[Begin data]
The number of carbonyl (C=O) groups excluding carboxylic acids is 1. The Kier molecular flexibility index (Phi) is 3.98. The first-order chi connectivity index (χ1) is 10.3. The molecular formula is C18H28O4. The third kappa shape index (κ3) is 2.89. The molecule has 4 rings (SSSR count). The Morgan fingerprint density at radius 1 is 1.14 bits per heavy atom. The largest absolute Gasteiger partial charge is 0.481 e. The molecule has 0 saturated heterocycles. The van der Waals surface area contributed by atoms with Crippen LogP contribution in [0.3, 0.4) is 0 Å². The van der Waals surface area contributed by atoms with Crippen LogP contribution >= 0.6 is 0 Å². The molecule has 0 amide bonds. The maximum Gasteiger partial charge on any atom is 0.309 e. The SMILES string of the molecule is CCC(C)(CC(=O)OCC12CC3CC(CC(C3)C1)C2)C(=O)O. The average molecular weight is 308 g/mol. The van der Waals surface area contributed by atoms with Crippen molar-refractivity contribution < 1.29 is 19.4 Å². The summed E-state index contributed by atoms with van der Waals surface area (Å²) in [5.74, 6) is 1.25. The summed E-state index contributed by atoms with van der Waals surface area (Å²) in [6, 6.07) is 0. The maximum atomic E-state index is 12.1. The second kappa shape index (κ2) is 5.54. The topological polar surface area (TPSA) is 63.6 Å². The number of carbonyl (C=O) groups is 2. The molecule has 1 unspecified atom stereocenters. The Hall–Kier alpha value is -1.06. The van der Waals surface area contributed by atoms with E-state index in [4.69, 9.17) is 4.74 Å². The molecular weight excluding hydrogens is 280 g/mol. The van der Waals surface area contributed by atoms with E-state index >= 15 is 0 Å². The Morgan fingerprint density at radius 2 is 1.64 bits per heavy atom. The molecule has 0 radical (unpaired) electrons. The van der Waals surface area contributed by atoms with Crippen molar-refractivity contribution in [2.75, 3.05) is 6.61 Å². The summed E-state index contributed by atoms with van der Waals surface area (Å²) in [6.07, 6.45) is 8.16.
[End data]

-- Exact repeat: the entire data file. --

The number of carbonyl (C=O) groups excluding carboxylic acids is 1. The Kier molecular flexibility index (Phi) is 3.98. The first-order chi connectivity index (χ1) is 10.3. The molecular formula is C18H28O4. The third kappa shape index (κ3) is 2.89. The molecule has 4 rings (SSSR count). The Morgan fingerprint density at radius 1 is 1.14 bits per heavy atom. The largest absolute Gasteiger partial charge is 0.481 e. The molecule has 0 saturated heterocycles. The van der Waals surface area contributed by atoms with Crippen LogP contribution in [0.3, 0.4) is 0 Å². The van der Waals surface area contributed by atoms with Crippen LogP contribution >= 0.6 is 0 Å². The molecule has 0 amide bonds. The maximum Gasteiger partial charge on any atom is 0.309 e. The SMILES string of the molecule is CCC(C)(CC(=O)OCC12CC3CC(CC(C3)C1)C2)C(=O)O. The average molecular weight is 308 g/mol. The van der Waals surface area contributed by atoms with Crippen molar-refractivity contribution < 1.29 is 19.4 Å². The summed E-state index contributed by atoms with van der Waals surface area (Å²) in [5.74, 6) is 1.25. The summed E-state index contributed by atoms with van der Waals surface area (Å²) in [6, 6.07) is 0. The maximum atomic E-state index is 12.1. The second kappa shape index (κ2) is 5.54. The topological polar surface area (TPSA) is 63.6 Å². The number of carbonyl (C=O) groups is 2. The molecule has 1 unspecified atom stereocenters. The Hall–Kier alpha value is -1.06. The van der Waals surface area contributed by atoms with E-state index in [4.69, 9.17) is 4.74 Å². The molecular weight excluding hydrogens is 280 g/mol. The van der Waals surface area contributed by atoms with E-state index >= 15 is 0 Å². The Morgan fingerprint density at radius 2 is 1.64 bits per heavy atom. The molecule has 0 radical (unpaired) electrons. The van der Waals surface area contributed by atoms with Crippen molar-refractivity contribution in [2.75, 3.05) is 6.61 Å². The summed E-state index contributed by atoms with van der Waals surface area (Å²) in [6.07, 6.45) is 8.16.